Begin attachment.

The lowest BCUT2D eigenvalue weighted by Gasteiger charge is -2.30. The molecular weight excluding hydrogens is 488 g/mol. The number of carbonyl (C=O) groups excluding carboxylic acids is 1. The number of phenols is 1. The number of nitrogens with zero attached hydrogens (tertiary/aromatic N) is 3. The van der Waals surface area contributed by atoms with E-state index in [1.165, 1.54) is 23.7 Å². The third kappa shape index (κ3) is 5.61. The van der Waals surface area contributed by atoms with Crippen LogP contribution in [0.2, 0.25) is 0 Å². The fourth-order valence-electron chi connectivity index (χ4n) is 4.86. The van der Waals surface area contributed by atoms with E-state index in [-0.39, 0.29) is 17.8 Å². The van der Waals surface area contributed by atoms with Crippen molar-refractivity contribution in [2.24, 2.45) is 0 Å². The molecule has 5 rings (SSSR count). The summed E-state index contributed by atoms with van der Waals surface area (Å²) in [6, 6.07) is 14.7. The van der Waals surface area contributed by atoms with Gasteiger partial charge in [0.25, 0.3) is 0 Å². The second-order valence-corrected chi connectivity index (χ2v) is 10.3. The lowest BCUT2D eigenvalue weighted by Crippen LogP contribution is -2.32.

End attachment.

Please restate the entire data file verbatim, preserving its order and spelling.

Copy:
The lowest BCUT2D eigenvalue weighted by Gasteiger charge is -2.30. The molecular weight excluding hydrogens is 488 g/mol. The number of carbonyl (C=O) groups excluding carboxylic acids is 1. The number of phenols is 1. The number of nitrogens with zero attached hydrogens (tertiary/aromatic N) is 3. The van der Waals surface area contributed by atoms with E-state index in [1.165, 1.54) is 23.7 Å². The third kappa shape index (κ3) is 5.61. The van der Waals surface area contributed by atoms with Crippen LogP contribution in [0.2, 0.25) is 0 Å². The fourth-order valence-electron chi connectivity index (χ4n) is 4.86. The van der Waals surface area contributed by atoms with E-state index in [-0.39, 0.29) is 17.8 Å². The van der Waals surface area contributed by atoms with Crippen molar-refractivity contribution in [2.24, 2.45) is 0 Å². The molecule has 5 rings (SSSR count). The summed E-state index contributed by atoms with van der Waals surface area (Å²) in [6, 6.07) is 14.7. The van der Waals surface area contributed by atoms with Gasteiger partial charge in [0.25, 0.3) is 0 Å². The second-order valence-corrected chi connectivity index (χ2v) is 10.3. The lowest BCUT2D eigenvalue weighted by Crippen LogP contribution is -2.32.